The League of Nations is now presented with a challenge which there would seem to be no possibility of evading but for the capacity for evasion which that body has displayed in the last six months. That is not said in disparagement of the League as con- ceived in 1919, or of the Covenant then drafted. ,Full and complete provision was made in the Covenant, for such a contingency as has arisen in Africa.. If the Covenant had been carried out all intercourse of any kind whatever between League States and Italy would have been severed within a. week of.her aggres-. sionthe more so since she had been patently, prepar- ing it for months before—and material assistance: ot various kinds would, have been given to AbysSipia,, If squadrons of aeroplanes from League countries had' been sent to help in the defence of Abyssinia's fron- tiers Italy could have had no just cause for complaint, and she could have been left to carry the war into Europe at her peril if she chose. Instead of that, financial and economic sanctions were not put into operation till the war had been in progress for close on seven weeks, and the essential petrol sanction is not even decided on today, after six months of conflict. Conciliation has been proposed to, and accepted by, both sides, and Italy has used the interval to smother with mustard-gas the regions which Latin civilisation is designed to bring to blossom.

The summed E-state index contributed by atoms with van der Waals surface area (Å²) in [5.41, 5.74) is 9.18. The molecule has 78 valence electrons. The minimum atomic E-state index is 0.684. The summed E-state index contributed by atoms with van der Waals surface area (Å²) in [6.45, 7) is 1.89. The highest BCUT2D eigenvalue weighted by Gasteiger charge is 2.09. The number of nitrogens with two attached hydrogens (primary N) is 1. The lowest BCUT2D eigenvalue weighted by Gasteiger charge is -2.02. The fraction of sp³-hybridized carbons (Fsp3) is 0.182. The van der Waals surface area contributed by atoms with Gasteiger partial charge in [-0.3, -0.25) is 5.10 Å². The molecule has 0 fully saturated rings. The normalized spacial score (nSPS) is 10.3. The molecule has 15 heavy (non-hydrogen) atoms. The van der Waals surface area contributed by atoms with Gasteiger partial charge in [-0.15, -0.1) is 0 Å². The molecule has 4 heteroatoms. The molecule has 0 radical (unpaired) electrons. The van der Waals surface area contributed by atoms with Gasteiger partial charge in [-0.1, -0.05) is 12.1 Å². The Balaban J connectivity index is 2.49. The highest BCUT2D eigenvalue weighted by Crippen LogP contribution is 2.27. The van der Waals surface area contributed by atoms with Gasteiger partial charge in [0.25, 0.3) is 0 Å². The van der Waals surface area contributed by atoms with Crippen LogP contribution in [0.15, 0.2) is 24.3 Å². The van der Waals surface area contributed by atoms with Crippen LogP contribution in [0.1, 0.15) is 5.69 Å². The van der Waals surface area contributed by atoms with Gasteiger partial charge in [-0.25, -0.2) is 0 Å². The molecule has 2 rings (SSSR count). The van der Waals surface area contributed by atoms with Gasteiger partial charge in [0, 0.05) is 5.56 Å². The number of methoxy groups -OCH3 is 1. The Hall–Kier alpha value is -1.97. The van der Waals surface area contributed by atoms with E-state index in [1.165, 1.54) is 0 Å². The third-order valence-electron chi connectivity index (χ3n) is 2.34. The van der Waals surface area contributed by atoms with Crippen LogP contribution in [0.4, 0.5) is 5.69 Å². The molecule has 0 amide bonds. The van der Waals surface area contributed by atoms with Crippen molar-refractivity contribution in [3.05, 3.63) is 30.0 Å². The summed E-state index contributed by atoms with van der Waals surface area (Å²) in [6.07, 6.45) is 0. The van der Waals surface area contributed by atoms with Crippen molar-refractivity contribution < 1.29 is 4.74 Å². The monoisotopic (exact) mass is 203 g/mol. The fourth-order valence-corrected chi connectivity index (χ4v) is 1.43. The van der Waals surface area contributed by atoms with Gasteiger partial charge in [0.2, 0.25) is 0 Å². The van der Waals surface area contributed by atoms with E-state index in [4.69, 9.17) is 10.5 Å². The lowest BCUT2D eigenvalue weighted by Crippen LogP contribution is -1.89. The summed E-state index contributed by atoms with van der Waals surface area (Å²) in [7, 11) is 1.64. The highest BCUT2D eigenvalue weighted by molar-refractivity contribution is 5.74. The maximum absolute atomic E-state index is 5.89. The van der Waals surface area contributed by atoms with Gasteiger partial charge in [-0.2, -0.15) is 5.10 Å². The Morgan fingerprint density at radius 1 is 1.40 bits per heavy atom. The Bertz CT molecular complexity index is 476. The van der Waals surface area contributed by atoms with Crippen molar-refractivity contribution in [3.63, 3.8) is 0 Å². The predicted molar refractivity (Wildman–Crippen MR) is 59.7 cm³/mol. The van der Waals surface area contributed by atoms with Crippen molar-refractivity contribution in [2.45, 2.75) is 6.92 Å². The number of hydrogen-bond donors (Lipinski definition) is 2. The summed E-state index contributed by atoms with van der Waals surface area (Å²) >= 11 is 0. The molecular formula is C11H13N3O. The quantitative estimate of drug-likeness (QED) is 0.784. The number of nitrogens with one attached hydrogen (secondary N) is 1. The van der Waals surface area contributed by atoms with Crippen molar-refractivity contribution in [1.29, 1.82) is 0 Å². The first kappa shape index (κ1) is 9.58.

That is the situation today. Italy has .gone to war in violation of the. Covenant and the Kellogg Pact, with relative impunity. She has deliberately broken the poison-gas convention (for the. despatch. of gas to Africa began months ago) With complete impunity. If that ends the matter, • if an aggressor is left to profit not merely by his aggression but by the devilry with which he supplements it, then the. hope of basing civilisation on treaties having for their signatories the effect of law vanishes like a puff , of smoke. The .world has been .profoundly disturbed. by Herr Hitler's treatment of an obligation freely, and solemnly contracted. But his action is venial compared with Signor Mussolini's. His. own pro- posals, moreover, will. be .futile if agreements such as,he hiMsclf proposes,. whether. bilateral, regional or more widely collective, can, be broken at will by ,aily signatory which finds their observance ,inconvenient. The Committee of Thirteen, which is in effect the Council of the League, is assembling as these words are being written. The future of the League Of Nations may be in its hands. It can record some solemn protest for the derision of the Italian Press, or it can signalise its view of treaty violation by deciding forthwith on measures it ought to have taken months ago, such as the withdrawal of Am- bassadors from Rome and the genuine severance of all communications of every kind with Italy. If the League had dealt with Italy's treaty-breaking as the Covenant prescribed, it would not have had to deal with treaty- breaking by Germany at all. If it condones the latest Italian outrage Germany can well afford to ignore it altogether.